Null Modem

What Does Null Modem Mean?

A null modem is a specially designed cable that allows a “head-to-head” connection between two nearby serial devices (computers) through their communication ports (RS-232). Having a length limitation of up to 30 feet, it is most commonly used to connect PCs within the same room for gaming and other purposes such as sending and receiving files.

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A null modem is also known as a crossover cable.

Techopedia Explains Null Modem

A null modem uses a modem protocol with Tx (transmit) and Rx (receive) lines only suitable for serial connections. An RS-232 serial communication interface is the standard communication channel through the data terminal equipment (DTE) — usually a personal computer — and data communications equipment (DCE), or the modem. Sending and receiving is done by separate lines, each of which has a function that enables the communication. A DTE sends data on the line which is the receiving line for the DCE. Sometimes in the absence of a DCE interface, the null modem makes the DTE interface of a PC look like a DCE interface in order to facilitate communication.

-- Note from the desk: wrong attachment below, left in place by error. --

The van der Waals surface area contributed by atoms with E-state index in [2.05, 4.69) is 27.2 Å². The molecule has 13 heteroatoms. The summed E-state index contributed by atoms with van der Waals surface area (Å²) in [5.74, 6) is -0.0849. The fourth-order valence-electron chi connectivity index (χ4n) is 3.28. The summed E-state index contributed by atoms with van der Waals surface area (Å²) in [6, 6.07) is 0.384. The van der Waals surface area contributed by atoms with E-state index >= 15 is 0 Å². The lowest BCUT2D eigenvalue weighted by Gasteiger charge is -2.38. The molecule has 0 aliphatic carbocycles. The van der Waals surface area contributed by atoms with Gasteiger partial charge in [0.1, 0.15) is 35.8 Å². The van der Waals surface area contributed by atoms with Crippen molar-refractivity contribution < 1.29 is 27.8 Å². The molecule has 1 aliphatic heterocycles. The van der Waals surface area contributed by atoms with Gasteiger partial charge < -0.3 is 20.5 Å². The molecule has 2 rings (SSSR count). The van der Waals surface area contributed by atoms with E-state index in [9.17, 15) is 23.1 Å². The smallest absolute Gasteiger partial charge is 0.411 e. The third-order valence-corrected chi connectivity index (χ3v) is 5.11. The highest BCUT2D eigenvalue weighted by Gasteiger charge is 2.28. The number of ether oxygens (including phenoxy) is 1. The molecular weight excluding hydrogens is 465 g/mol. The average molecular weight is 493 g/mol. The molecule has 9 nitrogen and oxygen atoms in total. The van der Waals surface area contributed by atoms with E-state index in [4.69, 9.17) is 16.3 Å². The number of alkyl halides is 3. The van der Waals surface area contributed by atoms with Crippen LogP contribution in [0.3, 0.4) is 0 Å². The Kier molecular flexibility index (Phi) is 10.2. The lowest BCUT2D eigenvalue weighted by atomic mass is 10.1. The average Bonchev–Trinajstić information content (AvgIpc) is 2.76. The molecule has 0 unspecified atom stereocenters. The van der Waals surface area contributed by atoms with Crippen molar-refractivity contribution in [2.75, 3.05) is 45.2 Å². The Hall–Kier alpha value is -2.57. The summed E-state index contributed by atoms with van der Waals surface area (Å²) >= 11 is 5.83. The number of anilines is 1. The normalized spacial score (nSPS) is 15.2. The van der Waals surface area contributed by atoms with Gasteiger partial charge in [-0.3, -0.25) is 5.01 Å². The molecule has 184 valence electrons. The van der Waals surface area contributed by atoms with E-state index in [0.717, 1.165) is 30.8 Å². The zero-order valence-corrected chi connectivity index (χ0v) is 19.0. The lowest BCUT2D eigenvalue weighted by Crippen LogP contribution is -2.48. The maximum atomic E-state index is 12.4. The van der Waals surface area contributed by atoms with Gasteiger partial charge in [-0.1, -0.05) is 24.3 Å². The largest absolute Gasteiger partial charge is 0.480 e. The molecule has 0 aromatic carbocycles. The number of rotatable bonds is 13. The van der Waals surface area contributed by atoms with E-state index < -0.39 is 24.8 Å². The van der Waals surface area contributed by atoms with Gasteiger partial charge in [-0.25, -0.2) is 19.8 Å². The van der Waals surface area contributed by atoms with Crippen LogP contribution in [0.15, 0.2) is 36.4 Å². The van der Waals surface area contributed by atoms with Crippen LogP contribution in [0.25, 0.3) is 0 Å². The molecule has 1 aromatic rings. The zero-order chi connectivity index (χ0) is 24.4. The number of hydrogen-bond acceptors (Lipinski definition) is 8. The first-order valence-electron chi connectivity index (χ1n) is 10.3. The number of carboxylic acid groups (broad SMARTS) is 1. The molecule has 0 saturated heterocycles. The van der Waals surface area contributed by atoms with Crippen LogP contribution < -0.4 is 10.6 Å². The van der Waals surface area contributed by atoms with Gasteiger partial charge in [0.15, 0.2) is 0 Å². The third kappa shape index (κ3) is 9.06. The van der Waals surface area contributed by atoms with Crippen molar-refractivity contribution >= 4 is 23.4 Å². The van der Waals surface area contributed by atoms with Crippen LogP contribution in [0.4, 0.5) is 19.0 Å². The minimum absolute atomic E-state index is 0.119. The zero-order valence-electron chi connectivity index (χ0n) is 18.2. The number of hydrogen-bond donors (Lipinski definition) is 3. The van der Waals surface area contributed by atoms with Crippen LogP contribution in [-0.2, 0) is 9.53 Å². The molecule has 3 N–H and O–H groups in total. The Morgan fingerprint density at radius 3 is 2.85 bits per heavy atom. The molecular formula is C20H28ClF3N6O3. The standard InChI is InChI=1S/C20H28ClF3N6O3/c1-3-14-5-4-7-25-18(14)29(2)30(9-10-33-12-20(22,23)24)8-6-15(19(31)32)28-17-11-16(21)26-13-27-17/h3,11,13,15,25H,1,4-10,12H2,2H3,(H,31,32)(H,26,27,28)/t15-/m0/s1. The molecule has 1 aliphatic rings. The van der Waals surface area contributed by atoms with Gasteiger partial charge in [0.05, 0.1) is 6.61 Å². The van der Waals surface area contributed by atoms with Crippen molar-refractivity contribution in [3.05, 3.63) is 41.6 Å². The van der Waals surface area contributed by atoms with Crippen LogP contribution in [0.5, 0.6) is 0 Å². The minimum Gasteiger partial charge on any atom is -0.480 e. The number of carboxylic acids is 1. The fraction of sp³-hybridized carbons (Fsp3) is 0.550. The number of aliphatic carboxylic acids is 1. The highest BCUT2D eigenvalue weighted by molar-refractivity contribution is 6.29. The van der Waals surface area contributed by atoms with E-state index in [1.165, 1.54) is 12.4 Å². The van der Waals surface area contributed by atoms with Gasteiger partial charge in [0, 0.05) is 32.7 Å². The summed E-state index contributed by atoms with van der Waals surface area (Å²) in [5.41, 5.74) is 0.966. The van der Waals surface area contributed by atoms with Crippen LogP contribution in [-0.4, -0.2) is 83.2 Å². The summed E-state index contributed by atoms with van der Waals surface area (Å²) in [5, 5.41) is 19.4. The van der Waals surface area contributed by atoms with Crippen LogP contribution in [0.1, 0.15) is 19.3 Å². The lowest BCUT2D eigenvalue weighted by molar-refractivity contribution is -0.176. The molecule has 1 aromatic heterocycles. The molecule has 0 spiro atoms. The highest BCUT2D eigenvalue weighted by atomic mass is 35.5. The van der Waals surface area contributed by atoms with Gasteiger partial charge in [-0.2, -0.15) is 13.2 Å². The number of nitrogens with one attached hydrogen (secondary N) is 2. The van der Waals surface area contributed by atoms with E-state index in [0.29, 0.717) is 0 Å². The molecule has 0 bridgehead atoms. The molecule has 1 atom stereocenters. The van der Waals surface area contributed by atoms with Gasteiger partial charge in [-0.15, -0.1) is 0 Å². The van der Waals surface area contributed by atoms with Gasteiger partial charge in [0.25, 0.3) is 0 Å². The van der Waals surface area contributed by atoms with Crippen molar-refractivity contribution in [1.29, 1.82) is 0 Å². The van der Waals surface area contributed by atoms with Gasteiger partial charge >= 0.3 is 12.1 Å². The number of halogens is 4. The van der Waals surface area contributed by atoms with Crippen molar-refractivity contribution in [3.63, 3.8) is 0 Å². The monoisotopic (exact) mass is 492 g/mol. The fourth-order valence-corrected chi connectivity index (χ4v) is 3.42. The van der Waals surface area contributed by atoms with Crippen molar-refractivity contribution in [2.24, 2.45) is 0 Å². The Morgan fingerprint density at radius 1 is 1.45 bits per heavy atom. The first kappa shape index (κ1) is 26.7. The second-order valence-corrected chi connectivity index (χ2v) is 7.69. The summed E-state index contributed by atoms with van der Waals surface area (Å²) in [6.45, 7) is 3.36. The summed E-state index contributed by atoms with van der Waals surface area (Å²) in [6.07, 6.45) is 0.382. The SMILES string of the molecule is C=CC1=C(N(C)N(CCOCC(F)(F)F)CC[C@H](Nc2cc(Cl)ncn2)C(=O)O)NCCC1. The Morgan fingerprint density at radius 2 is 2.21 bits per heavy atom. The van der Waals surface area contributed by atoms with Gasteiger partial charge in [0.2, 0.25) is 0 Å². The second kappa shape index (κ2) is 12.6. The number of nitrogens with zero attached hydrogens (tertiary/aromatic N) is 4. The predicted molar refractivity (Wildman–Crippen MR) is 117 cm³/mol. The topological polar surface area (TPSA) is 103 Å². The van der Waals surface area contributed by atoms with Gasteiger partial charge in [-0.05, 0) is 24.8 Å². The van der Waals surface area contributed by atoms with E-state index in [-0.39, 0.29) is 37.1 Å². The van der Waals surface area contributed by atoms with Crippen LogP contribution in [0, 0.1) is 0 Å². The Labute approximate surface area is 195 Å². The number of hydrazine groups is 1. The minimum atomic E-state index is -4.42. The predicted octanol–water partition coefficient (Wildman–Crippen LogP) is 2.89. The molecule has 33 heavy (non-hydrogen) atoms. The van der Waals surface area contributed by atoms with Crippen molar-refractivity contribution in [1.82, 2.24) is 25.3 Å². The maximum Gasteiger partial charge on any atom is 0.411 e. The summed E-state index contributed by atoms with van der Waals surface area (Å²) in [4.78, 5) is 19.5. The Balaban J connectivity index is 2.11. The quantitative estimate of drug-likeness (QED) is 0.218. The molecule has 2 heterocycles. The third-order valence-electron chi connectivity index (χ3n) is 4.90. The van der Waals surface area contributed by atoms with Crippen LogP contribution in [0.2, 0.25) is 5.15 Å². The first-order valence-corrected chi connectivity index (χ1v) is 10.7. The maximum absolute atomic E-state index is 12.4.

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Margaret Rouse
Technology Expert

Margaret is an award-winning technical writer and teacher known for her ability to explain complex technical subjects to a non-technical business audience. Over the past twenty years, her IT definitions have been published by Que in an encyclopedia of technology terms and cited in articles by the New York Times, Time Magazine, USA Today, ZDNet, PC Magazine, and Discovery Magazine. She joined Techopedia in 2011. Margaret's idea of a fun day is helping IT and business professionals learn to speak each other’s highly specialized languages.